Luster refers to  the amount of light that reflects from the strands of the yarn and this can be affected by the length of the fibre, its cross-section, crimp and structure.  Fibres can be combined to give a hard gloss, soft luster, or dull matte appearance. The finish on a fabric can also affect the luster.

The last category is a fabric’s drape or stiffness.  This determines the degree of flow you require in a garment and whether or not you want to create something more structured or relaxed.

Comfort

Comfort concerns not only to the physical contact a fabric makes with the body, the feel, but also to the stretch which allows the wearer go move freely.  Two additional factors which are rarely considered are how a fabric reacts to moisture, and its electrical conductivity.

Their are three ways for assessing how a fabric might react to moisture. Porosity, absorbency and wicking.

Porosity relates to the ability for air or moisture  to pass through a fabric and  is determined by the tightnessEverest of the weave.  Ventile,  a fabric originally developed for RAF pilots in WWII to improve their chance of survival when forced to ‘ditch’ in Arctic seas during convoy duty, was also used by Sir Edmond Hillary’s Everest expedition.  Its construction was such that when the fabric becomes damp the fibres swell and tighten up preventing moisture penetration.

Absorbency is governed more by the  chemical and physical structures of the fibres and governs affecting how a fabric deals with matters such as perspiration, water repellency, colour fastness, shrinkage, spotting and static build-up.  Wicking is the way in which a fibre transfers moisture along its surface.  This has particular applications in sportwear by taking moisture away from the body to the outside of the garment where it more easily evaporates.

With electrical conductivity, although this can be influenced by the context in which the garment is worn, one of most uncomfortable experiences for the wearer is to find that their diaphonous gown has suddenly become figure hugging, and they they are both the recipient and giver of electrical shocks.  (If this is the case and you don’t have an anti-static shift to hand, rush for the body lotion and apply it to your undergarments!)

Wear and Tear

Finally, wear and tear.  This is caused largely by abrasion or over-stretching. As a rule of thumb the stiffer  the fabric the less able it is to withstand rubbing or chaffing.  Snagging is also a form of abrasion where individual yarns are caught and  pulled from the main body of the fabric.  The ability for a garment to return to its original shape as its elasticity diminshies also limits its life.  This can be caused by general use, or by the effect of chemicals or overheating during the cleaning process which can also affect both colour and composition.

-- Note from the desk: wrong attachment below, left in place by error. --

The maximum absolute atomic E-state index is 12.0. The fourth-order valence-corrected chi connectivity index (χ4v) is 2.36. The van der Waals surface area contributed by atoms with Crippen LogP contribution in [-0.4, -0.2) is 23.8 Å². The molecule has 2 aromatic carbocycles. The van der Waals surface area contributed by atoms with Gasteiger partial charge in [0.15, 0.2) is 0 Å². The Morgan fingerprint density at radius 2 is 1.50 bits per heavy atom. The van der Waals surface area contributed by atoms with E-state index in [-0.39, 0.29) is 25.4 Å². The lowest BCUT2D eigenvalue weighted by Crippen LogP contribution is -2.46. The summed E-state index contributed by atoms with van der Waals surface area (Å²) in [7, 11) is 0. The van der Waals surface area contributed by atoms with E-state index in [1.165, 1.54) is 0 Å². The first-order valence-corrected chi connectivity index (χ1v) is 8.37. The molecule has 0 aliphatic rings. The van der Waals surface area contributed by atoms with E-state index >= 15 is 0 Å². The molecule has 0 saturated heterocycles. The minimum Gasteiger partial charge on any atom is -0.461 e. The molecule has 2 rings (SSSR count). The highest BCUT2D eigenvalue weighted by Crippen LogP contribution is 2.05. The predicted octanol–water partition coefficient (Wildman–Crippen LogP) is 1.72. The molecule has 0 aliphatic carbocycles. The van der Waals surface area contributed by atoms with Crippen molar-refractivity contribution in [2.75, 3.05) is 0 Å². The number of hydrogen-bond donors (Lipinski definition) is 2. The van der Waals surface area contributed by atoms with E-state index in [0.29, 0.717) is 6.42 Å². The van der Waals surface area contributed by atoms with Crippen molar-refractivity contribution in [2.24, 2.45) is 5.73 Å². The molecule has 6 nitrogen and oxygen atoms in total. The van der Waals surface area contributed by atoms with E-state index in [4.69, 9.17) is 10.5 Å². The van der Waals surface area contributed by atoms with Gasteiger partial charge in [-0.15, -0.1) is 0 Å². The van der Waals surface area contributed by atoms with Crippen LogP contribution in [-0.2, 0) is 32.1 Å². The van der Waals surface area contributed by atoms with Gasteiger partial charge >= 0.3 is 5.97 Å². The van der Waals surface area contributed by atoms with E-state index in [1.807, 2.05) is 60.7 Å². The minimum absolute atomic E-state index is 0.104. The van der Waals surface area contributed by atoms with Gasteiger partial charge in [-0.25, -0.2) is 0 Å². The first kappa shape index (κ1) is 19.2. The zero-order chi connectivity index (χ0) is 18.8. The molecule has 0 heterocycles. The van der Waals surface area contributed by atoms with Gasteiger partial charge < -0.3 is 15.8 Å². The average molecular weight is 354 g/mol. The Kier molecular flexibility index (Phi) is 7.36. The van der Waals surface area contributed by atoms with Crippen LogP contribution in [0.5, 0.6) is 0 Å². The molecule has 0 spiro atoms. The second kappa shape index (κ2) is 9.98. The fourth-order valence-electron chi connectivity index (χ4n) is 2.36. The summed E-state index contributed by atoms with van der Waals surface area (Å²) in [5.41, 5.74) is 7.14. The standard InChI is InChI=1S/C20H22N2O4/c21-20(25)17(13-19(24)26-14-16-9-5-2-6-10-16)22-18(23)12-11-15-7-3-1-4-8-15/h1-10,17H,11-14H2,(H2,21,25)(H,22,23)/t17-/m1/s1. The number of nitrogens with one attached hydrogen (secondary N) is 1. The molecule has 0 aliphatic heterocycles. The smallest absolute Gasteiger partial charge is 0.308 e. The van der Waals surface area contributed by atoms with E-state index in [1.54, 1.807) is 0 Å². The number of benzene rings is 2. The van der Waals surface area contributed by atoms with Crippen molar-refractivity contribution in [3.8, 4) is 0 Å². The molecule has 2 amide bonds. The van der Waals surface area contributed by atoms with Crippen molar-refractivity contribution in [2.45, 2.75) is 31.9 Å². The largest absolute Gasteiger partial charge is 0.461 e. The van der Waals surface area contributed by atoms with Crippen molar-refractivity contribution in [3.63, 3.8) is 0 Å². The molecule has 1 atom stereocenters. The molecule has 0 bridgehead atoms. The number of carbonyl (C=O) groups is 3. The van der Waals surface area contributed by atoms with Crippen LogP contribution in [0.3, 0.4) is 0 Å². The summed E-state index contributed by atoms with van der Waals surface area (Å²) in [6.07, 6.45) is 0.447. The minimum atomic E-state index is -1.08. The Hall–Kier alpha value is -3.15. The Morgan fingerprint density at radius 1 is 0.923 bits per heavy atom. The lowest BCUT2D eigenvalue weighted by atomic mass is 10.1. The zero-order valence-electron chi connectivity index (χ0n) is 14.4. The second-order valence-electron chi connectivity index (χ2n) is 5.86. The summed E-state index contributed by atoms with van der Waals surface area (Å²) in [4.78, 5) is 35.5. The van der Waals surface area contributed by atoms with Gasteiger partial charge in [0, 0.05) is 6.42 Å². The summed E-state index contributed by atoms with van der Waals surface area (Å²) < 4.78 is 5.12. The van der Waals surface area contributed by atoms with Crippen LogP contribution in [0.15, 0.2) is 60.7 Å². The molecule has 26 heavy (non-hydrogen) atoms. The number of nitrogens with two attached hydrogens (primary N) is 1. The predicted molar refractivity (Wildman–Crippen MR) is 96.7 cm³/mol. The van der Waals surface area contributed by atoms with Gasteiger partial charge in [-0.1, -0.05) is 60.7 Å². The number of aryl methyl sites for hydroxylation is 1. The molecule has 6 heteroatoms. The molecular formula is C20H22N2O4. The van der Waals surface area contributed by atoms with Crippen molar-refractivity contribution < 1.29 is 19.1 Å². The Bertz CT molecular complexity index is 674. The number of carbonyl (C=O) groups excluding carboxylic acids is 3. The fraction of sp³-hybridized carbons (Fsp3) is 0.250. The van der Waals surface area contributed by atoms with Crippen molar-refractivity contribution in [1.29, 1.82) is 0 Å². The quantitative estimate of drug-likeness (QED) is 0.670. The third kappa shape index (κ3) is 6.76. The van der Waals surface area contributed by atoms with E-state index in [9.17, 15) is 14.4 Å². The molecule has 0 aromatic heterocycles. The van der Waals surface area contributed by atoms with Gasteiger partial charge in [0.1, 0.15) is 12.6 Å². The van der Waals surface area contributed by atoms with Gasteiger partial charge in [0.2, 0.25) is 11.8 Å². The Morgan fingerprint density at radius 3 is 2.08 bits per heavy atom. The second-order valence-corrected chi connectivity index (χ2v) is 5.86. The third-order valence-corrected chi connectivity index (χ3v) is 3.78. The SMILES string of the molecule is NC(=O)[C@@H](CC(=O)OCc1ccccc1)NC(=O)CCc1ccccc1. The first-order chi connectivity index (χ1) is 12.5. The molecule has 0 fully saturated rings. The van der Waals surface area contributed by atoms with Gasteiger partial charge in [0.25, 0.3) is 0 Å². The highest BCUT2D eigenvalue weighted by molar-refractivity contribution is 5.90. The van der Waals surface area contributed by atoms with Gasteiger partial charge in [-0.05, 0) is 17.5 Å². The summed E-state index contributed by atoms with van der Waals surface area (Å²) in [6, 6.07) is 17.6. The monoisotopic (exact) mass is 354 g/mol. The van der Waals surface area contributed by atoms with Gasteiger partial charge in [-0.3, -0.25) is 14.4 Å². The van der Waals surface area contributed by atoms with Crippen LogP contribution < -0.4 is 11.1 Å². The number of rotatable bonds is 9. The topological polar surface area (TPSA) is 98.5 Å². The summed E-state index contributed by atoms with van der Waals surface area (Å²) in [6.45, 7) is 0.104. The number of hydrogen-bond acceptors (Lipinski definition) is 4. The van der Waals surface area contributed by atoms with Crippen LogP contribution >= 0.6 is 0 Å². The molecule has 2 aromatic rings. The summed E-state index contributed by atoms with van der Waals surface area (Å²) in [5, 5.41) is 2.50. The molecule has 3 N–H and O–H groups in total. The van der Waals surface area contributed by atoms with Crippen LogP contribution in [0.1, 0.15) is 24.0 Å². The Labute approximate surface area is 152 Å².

For the next post we shall look forward to a brighter note with some tips for taking better care of your wardrobe

Photo: thanks to ChorLeoni & Everest News

Moth Alert!

Wednesday, December 3rd, 2008

Clothes mothLast year there were a number of newspaper articles about plagues of moths that was insinuating themselves into our drawers and wardrobes.  At the end of 2008 I have to report that our ‘moth man’  is as active as ever.  I was particularly distressed to find that one of my favourite cashmere scarves now resembled one of those string vests so popular in the 60′s.  And it is not only clothes they attack.

A violinist friend of mine went to his violin case after a few days break to find that the horse hair on his violin bows now resembled a collection of spun sugar.  Moth balls are now de rigeur alongside his other equipment.

Apparently moths often set up a colony in your wool carpet and will migrate from this to your clothes.  There are a number of different treatments one can get, from impregnated cedar balls to the old fashioned napthelene moth balls, the smell of which used to hover in the air around one’s gramdparents.

One of the most effective treatments I have come across is something called a Demi-Diamond.  It has a chemical, harmless to humans and pets, which gives off female moth pheremones which prove to be devastatingly irrisistable to the male.  He ends up by coming to a sticky end on the adhesive pad to which is attached the small phial of attractant.  After that the females pine away.  One of my clients was alarmed to find that when she used them in her wardrobe, instead of the couple of moths she thought she had, a whole squadron had landed in the trap after only a couple of days.

Folding a Jacket

Monday, November 24th, 2008

There are a number of significant differences between the techniques needed to tailor a garment for a women and those for a man. That is not to say however that they are completely different entities.  There are indeed many areas of crossover and this is one such example.

John Reed, who demonstrates this ingenious and original method of folding a jacket, entered the trade some 65 years ago and was a City & Guilds medallion winner.  He is also one of the many personalities that helps define the character of the Savile Row community.